WorkSource employee felt that veterans blew her political email “way out of proportion”

Eighteen pages of emails obtained from the Washington Employment Security Department contain communication suggesting that Sen. Patty Murray’s re-election campaign met with a state worker with the purpose of asking for campaign work to be done using state resources.

On August 12th of this year, WorkSource employee Sally Garcia sent an email using her official state account and computer to a list of military veteran clients of Employment Security, with the purpose of motivating support for Murray’s campaign in the Vancouver, Wash. area. Almost immediately, responses trickled in from annoyed and infuriated vets and Garcia opened a line of communication with management.

In one email sent by Garcia to WorkSource business services manager Patrick Williams on the same day her political email was sent, Garcia implied that the idea for sending a state-sponsored email to solicit veterans to get out and vote for Patty Murray came via an August 11th meeting with the Murray campaign. Garcia also suggests that she should have had the foresight to know that veterans would “blow it way out of proportion.”

Kerala Hise — the individual named as a point of contact on Murray’s campaign in Garcia’s original email to veterans — is identified as a field organizer for People for Patty Murray in a separate email sent from Hise’s email address to Garcia’s official Employment Security account. To date, all requests for comment sent to Murray spokeswoman Julie Edwards have failed to receive any reply.

On August 12th, as the seriousness of Garcia’s actions became evident, she included her union representative in the chain of communication, forwarding nearly every email sent and received during what must have been a frazzling summer afternoon.

Meanwhile, Williams went up the ladder to Employment Security southwest Washington area director Robert Brown. Brown subsequently directed Garcia by email to “cease communication on this or other matters using your veterans email list until further notice.” Other emails imply that an order to recall the original email was given, and a meeting was called for the morning of August 13th at which Garcia, Williams, Brown and the union representative were to be present.

Although the details of the August 13th meeting and any subsequent disciplinary actions are a confidential personnel matter, Employment Security spokeswoman Sheryl Hutchison confirmed earlier this month by email that the department “takes this matter very, very seriously, and the disciplinary process is under way and moving rapidly.”

In that same email, dated Sept. 13th, Hutchison also stated for the first time that the entire matter had been referred to the State Executive Ethics Board for review. The news of the ethics complaint filing came nearly a month after Employment Security officials had met with Garcia, a local manager and a union representative to discuss what had transpired. Hutchison defends the interval as a period during which the agency was conducting its own inquiry.

“In the early going, the WorkSource managers and our H.R. Office were focused on investigating the potential violations of our agency policies and activating our internal disciplinary process,” Hutchison told me by email this afternoon. “Once the bulk of our investigation was completed, we then had the necessary information to craft an ethics complaint that contained the details needed by the Ethics Commission.”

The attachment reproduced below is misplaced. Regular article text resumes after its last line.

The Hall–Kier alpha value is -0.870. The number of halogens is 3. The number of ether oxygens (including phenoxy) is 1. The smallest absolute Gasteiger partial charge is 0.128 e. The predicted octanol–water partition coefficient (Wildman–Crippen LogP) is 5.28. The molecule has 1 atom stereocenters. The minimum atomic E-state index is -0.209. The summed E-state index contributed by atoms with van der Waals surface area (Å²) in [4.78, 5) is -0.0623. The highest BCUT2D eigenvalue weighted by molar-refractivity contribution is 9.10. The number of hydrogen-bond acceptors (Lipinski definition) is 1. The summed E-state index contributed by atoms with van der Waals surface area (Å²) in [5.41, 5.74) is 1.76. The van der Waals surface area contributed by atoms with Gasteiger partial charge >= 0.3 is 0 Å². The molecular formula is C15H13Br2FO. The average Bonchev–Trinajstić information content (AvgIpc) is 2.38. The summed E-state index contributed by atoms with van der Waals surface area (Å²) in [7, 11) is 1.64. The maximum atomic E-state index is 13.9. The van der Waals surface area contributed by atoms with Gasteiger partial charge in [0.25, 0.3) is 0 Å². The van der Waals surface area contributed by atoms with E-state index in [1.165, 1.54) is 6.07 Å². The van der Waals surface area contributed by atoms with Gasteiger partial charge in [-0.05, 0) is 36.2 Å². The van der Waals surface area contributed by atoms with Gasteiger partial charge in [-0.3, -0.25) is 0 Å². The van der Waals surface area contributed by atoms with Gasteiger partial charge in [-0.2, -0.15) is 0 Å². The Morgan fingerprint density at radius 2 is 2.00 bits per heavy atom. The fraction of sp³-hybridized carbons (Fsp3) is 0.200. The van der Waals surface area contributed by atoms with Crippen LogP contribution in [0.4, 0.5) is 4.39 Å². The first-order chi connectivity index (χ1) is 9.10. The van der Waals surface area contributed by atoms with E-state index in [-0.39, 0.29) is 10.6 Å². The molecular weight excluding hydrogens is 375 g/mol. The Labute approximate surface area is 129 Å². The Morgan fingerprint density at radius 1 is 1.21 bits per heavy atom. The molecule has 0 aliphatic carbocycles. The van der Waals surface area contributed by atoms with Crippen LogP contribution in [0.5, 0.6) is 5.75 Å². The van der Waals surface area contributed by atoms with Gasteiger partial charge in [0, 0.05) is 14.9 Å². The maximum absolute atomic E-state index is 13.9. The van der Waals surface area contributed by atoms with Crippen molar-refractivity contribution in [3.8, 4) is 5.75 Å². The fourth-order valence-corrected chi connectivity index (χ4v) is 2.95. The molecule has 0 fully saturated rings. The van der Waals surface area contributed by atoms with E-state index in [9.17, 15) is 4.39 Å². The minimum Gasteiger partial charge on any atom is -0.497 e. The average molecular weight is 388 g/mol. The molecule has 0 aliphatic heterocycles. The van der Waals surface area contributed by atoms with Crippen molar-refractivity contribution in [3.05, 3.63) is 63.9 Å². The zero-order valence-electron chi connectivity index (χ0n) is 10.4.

Although the Board officially neither denies nor confirms the existence of a complaint, a source close to the Board has confirmed receipt of the complaint. If the Board takes up the matter for investigation, the results of their work may not be available for months, possibly until after the November 2 election.

Other messages within the eighteen pages of emails sent and received by Garcia on her state computer on August 12 make it clear that before she and her managers moved to mitigate the damage, several veterans voiced their disapproval regarding the political communiqué. Three of the four replies from veterans contained in the department’s public document release register condemnation ranging from light finger-wagging to outrage.

“I do believe there is a conflict of interest for you to endorse a particular candidate,” one veteran politely wrote in reply. “You may want to rethink your position before you send out emails such as this one in the future.”

Although there is no evidence suggesting that the Murray campaign requested the email be sent, other infuriated recipients saw it as an open door to voice indignation for the incumbent Senator.

“I queried [Murray] long ago about the problems with the rewording of the Vietnam-era GI Bill,” another vet explained, asserting that a change in verbiage narrowed the window of time in which veteran’s could use certain benefits. “I received a nice letter from her… which amounted to not wanting to do anything about this matter… I had to drop out of school because my benefits ran out when the wording was rewritten and she didn’t care.”

I learned that one particularly acute reply — devoid of any nuance that might have distracted from its message — came from candidate for state representative in the 49th district Bill Cismar who wrote, “My oath to defend the constitution and this country has not expired and is not so cheaply held that this charlatan should offer me a trifle so that I sit quietly while she destroys my beloved nation.”

An early takeaway for Murray and Republican challenger Dino Rossi might be in recognizing that 75 percent disapproval – even from a focus group of four – is a poor indicator that Murray’s battle to win the hearts of minds of servicemen and women is a winning one.